What Exactly Is A Trust Deed?
A Trust Deed is simply a legal agreement in Scotland that allows for Debt Settlement through a specific process and agreed time. The Scottish Trust Deed is supported by the Scottish Bankruptcy Act of 1985 which created the arrangement, and when utilized properly, and by a qualified Insolvency Practitioner, can give Scottish nationals the option to write off up to 90% or £6500 maximum amount of their debt and spread the rest of the repayments over a period of three years. The English version, an Individual Voluntary Arrangement or IVA is similar but has less advantages in respect of how much can be written off (only 70%).
What it also does, which can allow for some serious peace of mind, is to restrict all communication from Creditors, which halts all letters of legal action etc., from clouding your lifestyle any further, and opens up a window of time that allows you to get back on top of things while not having to spend all available cash on debt repayment.
Extra And Associated Costs
Finally, there are of course applicable fees and costs which include debt arrangement schemes and debt management plans. Depending on how much is owed and how many creditors will be covered. There are however, no ongoing management fees, as they are deducted before sharing to your creditors. So make sure you keep these extra costs in mind before applying, as they might come as a surprise.
There Are Two Types Of Trust Deed
The two types of deeds are voluntary and protected. The voluntary deed is made in agreement with the creditors, avoids the judicial system almost completely, and the creditor is not legally bound until they have agreed to the terms and conditions.
The protected deed is a stricter arrangement, enforced by the law, the AiB in fact (Accountants In Bankruptcy) and pushed on creditors, whether they agree or not. If the creditor fails to follow the terms of this deed, then they are halted from enforcing the debt through any other means whatsoever, which could include sequestration of the debtors estate or property. So utilizing this form of protection could be extremely helpful in regards keeping ones home should they fall on hard times.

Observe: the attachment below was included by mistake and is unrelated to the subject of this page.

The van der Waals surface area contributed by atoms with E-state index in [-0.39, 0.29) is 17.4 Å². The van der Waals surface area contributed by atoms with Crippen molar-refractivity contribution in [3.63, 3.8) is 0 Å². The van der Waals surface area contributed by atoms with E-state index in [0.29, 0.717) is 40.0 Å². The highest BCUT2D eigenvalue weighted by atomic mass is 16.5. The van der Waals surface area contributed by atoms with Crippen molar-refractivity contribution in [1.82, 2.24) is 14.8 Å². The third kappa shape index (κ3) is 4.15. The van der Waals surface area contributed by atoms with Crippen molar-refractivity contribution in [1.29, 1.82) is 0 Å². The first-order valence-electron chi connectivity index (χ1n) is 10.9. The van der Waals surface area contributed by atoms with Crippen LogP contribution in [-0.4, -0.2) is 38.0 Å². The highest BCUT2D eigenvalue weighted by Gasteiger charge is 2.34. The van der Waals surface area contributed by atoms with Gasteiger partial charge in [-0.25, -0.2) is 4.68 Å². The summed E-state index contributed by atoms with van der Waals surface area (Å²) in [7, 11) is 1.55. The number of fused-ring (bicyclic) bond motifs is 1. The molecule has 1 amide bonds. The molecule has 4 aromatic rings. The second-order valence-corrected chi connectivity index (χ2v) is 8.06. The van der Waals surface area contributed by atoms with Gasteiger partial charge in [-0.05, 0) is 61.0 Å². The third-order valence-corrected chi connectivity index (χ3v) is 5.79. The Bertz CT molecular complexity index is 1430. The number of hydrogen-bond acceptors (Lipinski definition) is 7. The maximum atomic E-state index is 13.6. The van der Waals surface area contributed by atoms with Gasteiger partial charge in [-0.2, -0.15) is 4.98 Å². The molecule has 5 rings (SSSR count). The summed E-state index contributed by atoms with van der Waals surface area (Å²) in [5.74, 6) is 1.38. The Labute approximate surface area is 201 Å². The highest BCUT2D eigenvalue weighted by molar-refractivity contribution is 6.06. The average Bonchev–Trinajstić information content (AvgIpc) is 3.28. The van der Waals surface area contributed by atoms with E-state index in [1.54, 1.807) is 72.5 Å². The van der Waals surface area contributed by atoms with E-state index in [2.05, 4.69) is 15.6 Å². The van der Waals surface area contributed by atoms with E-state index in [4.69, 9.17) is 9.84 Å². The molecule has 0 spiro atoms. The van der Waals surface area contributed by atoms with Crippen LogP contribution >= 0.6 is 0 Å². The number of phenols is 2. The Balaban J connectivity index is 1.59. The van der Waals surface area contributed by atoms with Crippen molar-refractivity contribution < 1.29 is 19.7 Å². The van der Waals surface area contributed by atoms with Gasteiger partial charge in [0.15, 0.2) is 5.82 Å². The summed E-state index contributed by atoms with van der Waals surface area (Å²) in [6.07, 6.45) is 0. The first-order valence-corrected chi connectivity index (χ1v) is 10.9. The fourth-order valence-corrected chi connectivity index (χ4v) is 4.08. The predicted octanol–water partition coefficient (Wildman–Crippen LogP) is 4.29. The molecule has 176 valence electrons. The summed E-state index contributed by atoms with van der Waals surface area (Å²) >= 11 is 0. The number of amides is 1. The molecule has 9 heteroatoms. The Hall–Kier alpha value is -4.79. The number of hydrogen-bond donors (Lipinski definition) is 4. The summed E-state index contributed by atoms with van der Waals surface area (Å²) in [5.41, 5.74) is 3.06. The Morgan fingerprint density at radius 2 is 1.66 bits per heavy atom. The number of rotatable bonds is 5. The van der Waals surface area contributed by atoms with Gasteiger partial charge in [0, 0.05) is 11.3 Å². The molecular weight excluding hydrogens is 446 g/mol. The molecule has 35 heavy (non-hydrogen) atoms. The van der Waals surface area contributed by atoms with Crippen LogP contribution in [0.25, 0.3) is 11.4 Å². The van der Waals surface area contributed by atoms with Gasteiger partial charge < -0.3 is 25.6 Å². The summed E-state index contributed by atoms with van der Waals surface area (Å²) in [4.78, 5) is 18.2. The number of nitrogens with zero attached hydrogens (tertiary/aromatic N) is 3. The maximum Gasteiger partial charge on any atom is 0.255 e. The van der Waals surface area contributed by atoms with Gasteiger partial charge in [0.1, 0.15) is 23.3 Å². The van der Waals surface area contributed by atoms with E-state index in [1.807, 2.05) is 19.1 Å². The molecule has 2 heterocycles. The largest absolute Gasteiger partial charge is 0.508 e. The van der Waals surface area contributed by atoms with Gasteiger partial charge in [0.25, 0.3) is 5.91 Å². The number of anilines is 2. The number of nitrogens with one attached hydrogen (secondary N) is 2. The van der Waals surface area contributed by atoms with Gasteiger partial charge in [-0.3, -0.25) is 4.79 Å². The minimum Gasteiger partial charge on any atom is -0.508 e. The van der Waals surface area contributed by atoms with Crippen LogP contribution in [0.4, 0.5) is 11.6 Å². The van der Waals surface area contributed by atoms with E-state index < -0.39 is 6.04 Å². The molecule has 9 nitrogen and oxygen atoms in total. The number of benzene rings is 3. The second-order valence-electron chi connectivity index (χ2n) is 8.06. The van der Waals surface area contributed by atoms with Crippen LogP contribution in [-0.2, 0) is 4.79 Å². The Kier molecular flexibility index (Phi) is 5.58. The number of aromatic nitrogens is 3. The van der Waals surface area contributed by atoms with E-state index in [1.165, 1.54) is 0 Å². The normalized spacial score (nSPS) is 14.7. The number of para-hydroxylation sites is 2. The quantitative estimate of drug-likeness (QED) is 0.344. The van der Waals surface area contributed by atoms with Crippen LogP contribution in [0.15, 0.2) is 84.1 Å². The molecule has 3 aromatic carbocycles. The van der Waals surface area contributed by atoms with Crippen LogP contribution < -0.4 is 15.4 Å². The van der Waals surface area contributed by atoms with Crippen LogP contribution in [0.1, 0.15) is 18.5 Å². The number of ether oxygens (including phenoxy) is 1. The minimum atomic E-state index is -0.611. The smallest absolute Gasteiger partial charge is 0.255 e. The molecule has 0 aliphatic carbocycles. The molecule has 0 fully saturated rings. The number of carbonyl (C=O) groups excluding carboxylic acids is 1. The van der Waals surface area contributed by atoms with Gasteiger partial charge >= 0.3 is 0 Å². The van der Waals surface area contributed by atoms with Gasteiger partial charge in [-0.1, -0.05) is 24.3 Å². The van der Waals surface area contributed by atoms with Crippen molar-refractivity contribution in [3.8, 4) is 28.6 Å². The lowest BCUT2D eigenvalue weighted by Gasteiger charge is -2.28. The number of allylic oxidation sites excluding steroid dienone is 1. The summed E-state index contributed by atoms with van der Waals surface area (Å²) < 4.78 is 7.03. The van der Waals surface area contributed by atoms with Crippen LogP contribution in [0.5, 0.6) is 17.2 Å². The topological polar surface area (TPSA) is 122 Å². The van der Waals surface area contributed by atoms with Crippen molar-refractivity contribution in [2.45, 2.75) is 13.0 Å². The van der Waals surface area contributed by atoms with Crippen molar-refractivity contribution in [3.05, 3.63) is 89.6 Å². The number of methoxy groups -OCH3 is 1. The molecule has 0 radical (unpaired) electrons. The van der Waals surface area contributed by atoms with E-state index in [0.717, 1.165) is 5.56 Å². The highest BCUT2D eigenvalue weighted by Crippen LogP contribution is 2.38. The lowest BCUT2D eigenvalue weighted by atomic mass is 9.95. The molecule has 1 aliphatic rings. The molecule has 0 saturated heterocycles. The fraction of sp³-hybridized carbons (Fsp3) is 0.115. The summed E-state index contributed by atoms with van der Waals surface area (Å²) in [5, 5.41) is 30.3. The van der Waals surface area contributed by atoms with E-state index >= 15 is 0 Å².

The Risks Involved In Utilizing Scottish Trust Deeds
Using Trust Deeds in Scotland is not without its risks, especially as you must commit to the legal requirements on your end, or face the wrath of the legal system. It is also likely that utilizing this function may also damage your Credit Rating, and therefore make it harder to get credit elsewhere. One of the worst case scenarios that may occur is that you many even need to release equity from your house in order to help with the repayments.
Why And When Should One Consider Trust Deeds?
These Deeds should be considered by both parties during times of uncertainty, especially seeing as both parties are guaranteed. However, the creditor may lose a substantial amount of money as a result, seeing as after the 36 Months, they must, by law, write off any unpaid balances, because it is considered to be settled fully
These Deeds have been created to be a debt control for Scottish nationals, and it helps clear existing debt while simultaneously controlling future debt payments. The amount to be repaid is also not fixed and varies according to the repayment capabilities of the debtor, and once the Trust Deed Scotland is in effect, the interest rates are completely frozen. Furthermore, once the process is brought to a close, the creditor cannot issue any legal action against you.
Should the process fail entirely, the whole liability for the repayment of debt and the costs/fees incurred by the Insolvency Practitioner must be paid by you, which may eventually result in sequestration... which would have been one of the reasons for attempting to utilize the deed in the first place. So ensure you take the process seriously.